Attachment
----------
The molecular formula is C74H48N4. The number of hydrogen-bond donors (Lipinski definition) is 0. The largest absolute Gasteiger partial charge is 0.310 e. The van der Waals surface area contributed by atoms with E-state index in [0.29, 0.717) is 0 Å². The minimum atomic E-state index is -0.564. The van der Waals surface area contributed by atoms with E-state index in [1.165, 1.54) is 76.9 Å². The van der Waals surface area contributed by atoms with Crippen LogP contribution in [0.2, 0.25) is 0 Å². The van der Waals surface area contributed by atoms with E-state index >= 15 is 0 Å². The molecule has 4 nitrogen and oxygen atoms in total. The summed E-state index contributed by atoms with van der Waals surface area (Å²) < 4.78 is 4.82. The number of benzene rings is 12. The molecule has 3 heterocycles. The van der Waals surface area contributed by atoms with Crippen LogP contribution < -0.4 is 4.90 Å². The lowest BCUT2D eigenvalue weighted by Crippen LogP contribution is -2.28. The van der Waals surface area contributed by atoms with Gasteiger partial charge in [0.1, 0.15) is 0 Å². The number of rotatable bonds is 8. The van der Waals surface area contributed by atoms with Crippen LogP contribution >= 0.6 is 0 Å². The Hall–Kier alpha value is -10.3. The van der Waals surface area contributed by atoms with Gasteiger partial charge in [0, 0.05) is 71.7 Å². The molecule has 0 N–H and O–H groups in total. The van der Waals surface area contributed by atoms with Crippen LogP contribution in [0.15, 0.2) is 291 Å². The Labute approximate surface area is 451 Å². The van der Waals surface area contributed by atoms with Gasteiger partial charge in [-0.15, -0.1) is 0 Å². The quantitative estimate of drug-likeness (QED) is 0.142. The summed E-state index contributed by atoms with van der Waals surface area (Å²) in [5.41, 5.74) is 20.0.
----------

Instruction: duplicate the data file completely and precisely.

The molecular formula is C74H48N4. The number of hydrogen-bond donors (Lipinski definition) is 0. The largest absolute Gasteiger partial charge is 0.310 e. The van der Waals surface area contributed by atoms with E-state index in [0.29, 0.717) is 0 Å². The minimum atomic E-state index is -0.564. The van der Waals surface area contributed by atoms with E-state index in [1.165, 1.54) is 76.9 Å². The van der Waals surface area contributed by atoms with Crippen LogP contribution in [0.2, 0.25) is 0 Å². The van der Waals surface area contributed by atoms with E-state index >= 15 is 0 Å². The molecule has 4 nitrogen and oxygen atoms in total. The summed E-state index contributed by atoms with van der Waals surface area (Å²) < 4.78 is 4.82. The number of benzene rings is 12. The molecule has 3 heterocycles. The van der Waals surface area contributed by atoms with Crippen LogP contribution < -0.4 is 4.90 Å². The lowest BCUT2D eigenvalue weighted by Crippen LogP contribution is -2.28. The van der Waals surface area contributed by atoms with Gasteiger partial charge in [0.1, 0.15) is 0 Å². The number of rotatable bonds is 8. The van der Waals surface area contributed by atoms with Crippen LogP contribution >= 0.6 is 0 Å². The Hall–Kier alpha value is -10.3. The van der Waals surface area contributed by atoms with Gasteiger partial charge in [0, 0.05) is 71.7 Å². The molecule has 0 N–H and O–H groups in total. The van der Waals surface area contributed by atoms with Crippen LogP contribution in [0.15, 0.2) is 291 Å². The Labute approximate surface area is 451 Å². The van der Waals surface area contributed by atoms with Gasteiger partial charge in [-0.15, -0.1) is 0 Å². The quantitative estimate of drug-likeness (QED) is 0.142. The summed E-state index contributed by atoms with van der Waals surface area (Å²) in [5.41, 5.74) is 20.0.